*You are probably also hooked up to the “contraction machine” and have a “baby’s heartbeat machine” (not all of us are wordsmiths, either) wrapped around your belly. When you have to go to the ladies room, simply unplug the cords to the contraction machine, drape them around your neck like a fancy scarf, unfasten your “blood-pressure-taker cuff” and rise from your hospital bed. You and your “i.v. tower on wheels” can go to the bathroom as many times as you need to, unless you get an epidural (in which case your business will be handled via catheter, which is frankly awesome).
*And now the fun really begins. You’ll hear lots of talk about “dilation” and “centimeters” and “efacement”…none of the above should be posted on facebook or any other social media outlet. The only updates the general public really want to hear are “”We’re about to have the baby!” or “We’re having the baby!” or “We had the baby!” Which leads me to my next tip…
*What happens at the hospital stays at the hospital (unless you have a blog?). You’re going to walk through the most vulnerable and…organic…experience of your life over the next couple of days, and will find yourself freely discussing things with your nurses and your husband and your doctor that you previously would never have talked about out loud. Thus when the first visitor comes to see your baby, you might be tempted to tell them the entire nitty-gritty of what happened last night, a play-by-play of your most exciting experience. One word: Filter.
*You are in charge of what happens at the hospital. If you are unsure about something, ask questions first. If you don’t feel right about something, discuss it with your doctor. No matter what anyone has told you, you’re not as dumb as you look.
*For some reason – most likely due to the exposure of your backside – once you don a hospital gown, the hospital doesn’t let you walk anymore. You will now be toted around in a wheelchair while your husband walks behind you like a goober carrying the mountain of stuff I told you to pack. Sit in the chair, adjust your gown and then extend your legs so the nurse can put down the foot rests. Put your feet on the rests and inconspicuously tuck your elbows in. Your nurse may be gifted at drawing blood…but she may also be a really bad driver.
*Of course your hospital may be different than mine, but you will probably be settled into a delivery room by now. Unless this is also your recovery room, hold off on bringing all your luggage in just yet. All you need here is your husband or birthing coach, your pony-tail holder and some forms of entertainment and/or comfort. Movies, books, music, cards, knitting, Play-doh…and don’t forget your camera! You wouldn’t want to miss having a picture of yourself with the swollen hands of a linebacker holding your screaming fresh out o’ the oven ooey gooey baby. Seriously.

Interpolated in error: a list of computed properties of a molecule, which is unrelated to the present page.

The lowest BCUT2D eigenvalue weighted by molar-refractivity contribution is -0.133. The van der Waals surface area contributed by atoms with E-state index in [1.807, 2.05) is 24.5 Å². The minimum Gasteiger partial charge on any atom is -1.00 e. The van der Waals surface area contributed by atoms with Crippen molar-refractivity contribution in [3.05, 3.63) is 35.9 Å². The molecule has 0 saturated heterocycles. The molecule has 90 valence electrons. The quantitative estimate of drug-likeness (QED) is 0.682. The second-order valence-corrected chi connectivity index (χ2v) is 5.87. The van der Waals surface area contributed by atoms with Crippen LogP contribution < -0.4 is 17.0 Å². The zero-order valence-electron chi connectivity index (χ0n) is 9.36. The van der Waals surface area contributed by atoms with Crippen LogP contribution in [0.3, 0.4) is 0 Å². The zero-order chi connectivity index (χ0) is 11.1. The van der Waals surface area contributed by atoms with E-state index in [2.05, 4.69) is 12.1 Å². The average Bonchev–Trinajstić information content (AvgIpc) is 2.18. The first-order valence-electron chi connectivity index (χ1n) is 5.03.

*Don’t loudly crunch on your ice chips like a hillbilly, even if you are miserable.
*Now this is my own special trick, a happy accident, if you will. If the pain from your contractions becomes suddenly great and your epidural is not yet available, ask for a little drug called Stadol. Your nurse will inject some into your i.v. and in three seconds you will be in Neverland. It makes for some delivery room hilarity, and if you’re lucky like I was, will grant you some much-needed sleep before active labor begins. You can thank me when your Stadol wears off and you are no longer singing loudly like a drunken sea wench.
*If you have to berate your husband when the hard and heavy contractions come, do so quietly, hissing through your smiling teeth. Compare it to kicking him under the table at a restaurant. To anyone watching, you will look collected and brave, all while you are saying to the man who got you in this position “I hate you, you toad.”
*In all seriousness, grit your teeth, grin and bear it. You’ll get compliments like “your pain threshold is extremely high!” and “I can’t believe how tough you are.” Which will make you feel like a rockstar or a pioneer woman. (However, your husband might look at you strangely, like, “…but…why did you cry when you got that papercut last week?” Hiss at him again if he does).